Genetic testing can detect the risk of breast, ovarian, prostate and pancreatic cancers.
“It is estimated that in Australia today, about 1 in 400 women are at the highest risk of breast cancer because they carry a BRCA1 or BRCA2 gene mutation.” Dr Nick Zdenkowski of Breast Cancer Trials said about the BRCA gene mutation.
“Mutations in breast cancer gene BRCA1 increases the risk of breast cancer, ovarian cancer, while BRCA2 increases the risk of breast cancer, ovarian cancer, prostate cancer, and pancreatic cancer,” he continued.
Anyone who has a strong family history of breast or ovarian cancer is encouraged to get genetic testing.
“Genetic testing is often offered to women who are diagnosed with breast cancer at an early age (35 and under), who have a strong family history or who are diagnosed with certain types of breast cancer such as ‘triple negative breast cancer’. If a gene mutation such as in BRCA1 or BRCA2 (the most common types) is identified, this can be associated with a family history of breast, ovarian, prostate and some other types of cancer. It is important to note that family history can come from your mother or father’s side of the family,” said Dr Zdenkowski.
There continues to be huge advances in the discovery of cancer-causing genes with people able to test for multiple genetic defects through screening.
“There are many genes associated with breast cancer, and our knowledge about these genes continues to increase. However, we still only know about half of these genes. In addition to BRCA1/2, those that we know about include PALB2, CHEK2, ATM, TP53, PTEN, RAD51 and BARD1,” continued Dr Zdenkowski.
Genetics and breast cancer, genetic testing, breast cancer research and more will be the topic for the next Breast Cancer Trials Q&A featuring the country’s top experts and hosted by Annabel Crabb. Karen will also be on the panel to talk about her ‘first hand’ experience of the impact of genetics on familial cancer diagnoses.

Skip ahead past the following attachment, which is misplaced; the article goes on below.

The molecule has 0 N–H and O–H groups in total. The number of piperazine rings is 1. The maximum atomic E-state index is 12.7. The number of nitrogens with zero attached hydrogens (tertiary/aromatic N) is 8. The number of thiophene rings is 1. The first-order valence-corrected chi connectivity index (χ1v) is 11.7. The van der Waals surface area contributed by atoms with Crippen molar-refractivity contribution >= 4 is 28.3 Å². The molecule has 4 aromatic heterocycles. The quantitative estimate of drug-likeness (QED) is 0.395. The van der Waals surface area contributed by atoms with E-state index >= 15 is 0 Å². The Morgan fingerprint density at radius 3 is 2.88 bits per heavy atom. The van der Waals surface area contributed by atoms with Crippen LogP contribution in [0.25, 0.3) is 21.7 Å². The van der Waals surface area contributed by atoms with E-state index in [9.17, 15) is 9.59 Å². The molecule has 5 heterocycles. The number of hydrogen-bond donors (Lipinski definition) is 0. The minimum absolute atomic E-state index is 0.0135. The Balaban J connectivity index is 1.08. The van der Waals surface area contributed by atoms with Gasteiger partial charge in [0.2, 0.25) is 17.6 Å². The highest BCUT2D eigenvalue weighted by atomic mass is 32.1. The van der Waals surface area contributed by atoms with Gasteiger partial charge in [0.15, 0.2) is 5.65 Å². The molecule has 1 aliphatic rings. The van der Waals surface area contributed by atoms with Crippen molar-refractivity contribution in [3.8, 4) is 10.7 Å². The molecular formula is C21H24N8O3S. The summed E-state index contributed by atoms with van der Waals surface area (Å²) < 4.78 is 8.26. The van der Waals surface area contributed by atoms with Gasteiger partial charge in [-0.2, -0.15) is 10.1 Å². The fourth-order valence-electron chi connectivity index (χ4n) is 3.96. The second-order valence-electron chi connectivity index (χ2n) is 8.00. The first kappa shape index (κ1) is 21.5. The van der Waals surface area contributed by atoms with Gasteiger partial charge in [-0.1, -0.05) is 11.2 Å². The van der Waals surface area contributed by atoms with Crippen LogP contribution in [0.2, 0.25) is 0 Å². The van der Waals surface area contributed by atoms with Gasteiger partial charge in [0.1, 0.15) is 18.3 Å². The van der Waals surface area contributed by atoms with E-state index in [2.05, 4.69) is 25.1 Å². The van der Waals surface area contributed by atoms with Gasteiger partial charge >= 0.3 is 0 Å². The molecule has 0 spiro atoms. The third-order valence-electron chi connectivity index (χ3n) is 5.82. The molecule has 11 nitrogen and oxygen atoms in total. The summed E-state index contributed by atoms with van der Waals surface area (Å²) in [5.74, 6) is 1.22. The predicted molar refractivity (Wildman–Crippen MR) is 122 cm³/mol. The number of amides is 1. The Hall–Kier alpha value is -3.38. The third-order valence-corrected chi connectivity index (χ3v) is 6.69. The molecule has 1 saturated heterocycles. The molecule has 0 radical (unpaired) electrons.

Fifty-two year old Karen Alexander’s BRCA1 gene mutation discovery uncovered a genetic mutation lineage that ran through two families and multiple generations.
Karen was forty years old when she was diagnosed with breast cancer, following the discovery of a lump whilst she was on holiday. Initially, her medical team thought it was going to be a straightforward lumpectomy to get rid of the cancer, but when they recognised the type of breast cancer she had and her age, they recommended she get genetic testing.
The genetic testing uncovered that Karen had the BRCA1 gene mutation meaning she had a 72% chance of getting breast cancer in her lifetime and a 44% chance of ovarian cancer. Karen had not been aware of any breast cancer history in her family at this time.
“My specialists said they could monitor for breast cancer, but the ovaries had to go once they realised I had the BRCA gene mutation,” said Karen. “However, I decided to have the mastectomy and breast reconstruction. I considered not having a reconstruction, but I decided to go ahead because I didn’t want to think about it again, so I didn’t want to think about clothes and so forth. I just wanted to put it all behind me.”
Following the discovery of her BRCA gene mutation, Karen spoke to her mum, who remembered that there were some pockets of cancer in her grandfather’s other family.
“My grandfather married twice and, once we discovered the gene mutation, my mum got in touch with my grandfather’s first wife and her family and found that there were a number of people who had had breast or ovarian cancer,” said Karen. “We realised that my grandfather was the carrier of the gene mutation. My family has all been tested now and my aunts, two girl cousins and one boy cousin all have the gene mutation,” she continued.
The discovery of the gene mutation in one of her aunts led to her electing to have her ovaries removed at which point she discovered she had Stage 1 ovarian cancer.
“The discovery of the gene mutation has meant that we are all much more vigilant,” said Karen.
The Q&A will take place on Monday 24th October 2022 from 5-6.30pm and is free. People who are interested, simply need to register here to participate.
Curious about DNA testing? Learn more at our clinic https://beageless.com.au/ageless-by-rescu/ and listen to this episode of Ageless by Rescu Podcast. To learn your DNA and take power over your health, use the Ageless link and include the code Ageless to receive C$50 off your totalPower or totalPower Connect order. Each totalPower test includes 70 areas and 200+ genetic variations tested, recommendations, and a live video consult with a nutritionist.